All over the world, films get banned for a multitude of reasons, spanning from ridiculous to just plain despicable. From critically-acclaimed classics to today's eyebrow-raising flicks, we're taking a look at the movies that have pushed boundaries— earning a place in our must-watch queue.
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India's Daughter (2015)
This documentary film about the 2012 Delhi bus rape case was supposed to air this past Sunday on International Women's Day, but was banned by Indian officials after the convicted rapist Mukesh Singh made horrifying comments. In response, the BBC pushed the release date forward (and it was quickly uploaded to YouTube).
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Blue is the Warmest Color (2013)
Hailed by critics as an arthouse cinematic masterpiece, this lesbian love story—which featured an explicit, extended love scene—was effectively banned in Idaho. With its limited release, the only theater that was going to show it had to cancel the screening when told that the state's alcohol licensing laws (which the theater had) prohibited screening films of a sexual nature. (Say it with us: What?)
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This French-Iranian-American, Oscar-nominated animated film was based on Marjane Satrapi's autobiographical novel of the same name. It follows a girl as she comes of age during the Iranian Revolution. Because if its critical lens, the Iranian government released complaints, it was initially banned in Lebanon, and it was dropped from the Bangkok International Film Festival.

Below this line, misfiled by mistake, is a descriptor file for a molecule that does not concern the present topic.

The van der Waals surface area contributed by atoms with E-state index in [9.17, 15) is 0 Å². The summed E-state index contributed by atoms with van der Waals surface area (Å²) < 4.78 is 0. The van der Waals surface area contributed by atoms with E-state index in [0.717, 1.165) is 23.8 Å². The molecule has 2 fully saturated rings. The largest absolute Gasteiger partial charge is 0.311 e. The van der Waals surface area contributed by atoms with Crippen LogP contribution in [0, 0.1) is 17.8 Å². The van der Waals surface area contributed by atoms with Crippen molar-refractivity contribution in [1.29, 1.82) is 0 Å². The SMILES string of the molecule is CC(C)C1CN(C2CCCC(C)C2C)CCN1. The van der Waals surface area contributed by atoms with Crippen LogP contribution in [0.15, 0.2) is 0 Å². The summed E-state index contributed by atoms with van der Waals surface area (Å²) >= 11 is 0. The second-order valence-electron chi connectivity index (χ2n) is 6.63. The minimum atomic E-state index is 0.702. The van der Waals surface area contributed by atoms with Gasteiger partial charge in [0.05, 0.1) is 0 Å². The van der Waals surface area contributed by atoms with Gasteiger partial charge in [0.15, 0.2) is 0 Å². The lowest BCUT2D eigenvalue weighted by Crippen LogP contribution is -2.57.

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Requiem For A Dream (2000)
Even in this century, this raw and dream-crushing, yet hauntingly beautiful portrait of four individuals dealing with drug addiction was banned by the Catholic Church because of its depiction of "a lewd homosexual act as well as a few sexual encounters, nudity, graphic portrayal of drug addiction, some violence and recurring rough language."
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I Am Curious (Yellow) (1967)
Deemed one of the most controversial films of all time, this film was released during the sexual revolution. It documented the life of Lena, a teenager exploring her sexual identity, women's rights, and the political climate of the 1960's. It cause controversy in its native country of Sweden and was banned in Norway.
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Who's Afraid of Virginia Woolf? (1966)
Starring off-screen lovers Elizabeth Taylor and Richard Burton, their tumultuous, expletive-laced on-screen battles courted controversy. The Catholic Church's censorship group gave it the green light, but with a rating of: "morally unobjectionable for adults, with reservations." It was outright banned in Canada, as it was deemed "obscene and blasphemous."
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Some Like It Hot (1959)
This beloved Billy Wilder-directed classic, starring Hollywood heavyweights Marilyn Monroe, Tony Curtis, and Jack Lemmon, was originally banned in Kansas. Between the cross-dressing and intimate scenes, the state decided the film contained material that was "too disturbing" for its people.
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It may be considered vanilla by today's standards, but this Czechoslovakian film starring Hedy Lamarr was one of the first foreign films condemned in the United States. Why? Because it was one of the first to portray sex and the female orgasm. (Oh, how times have changed.) It didn't hit theaters until December 24, 1940.
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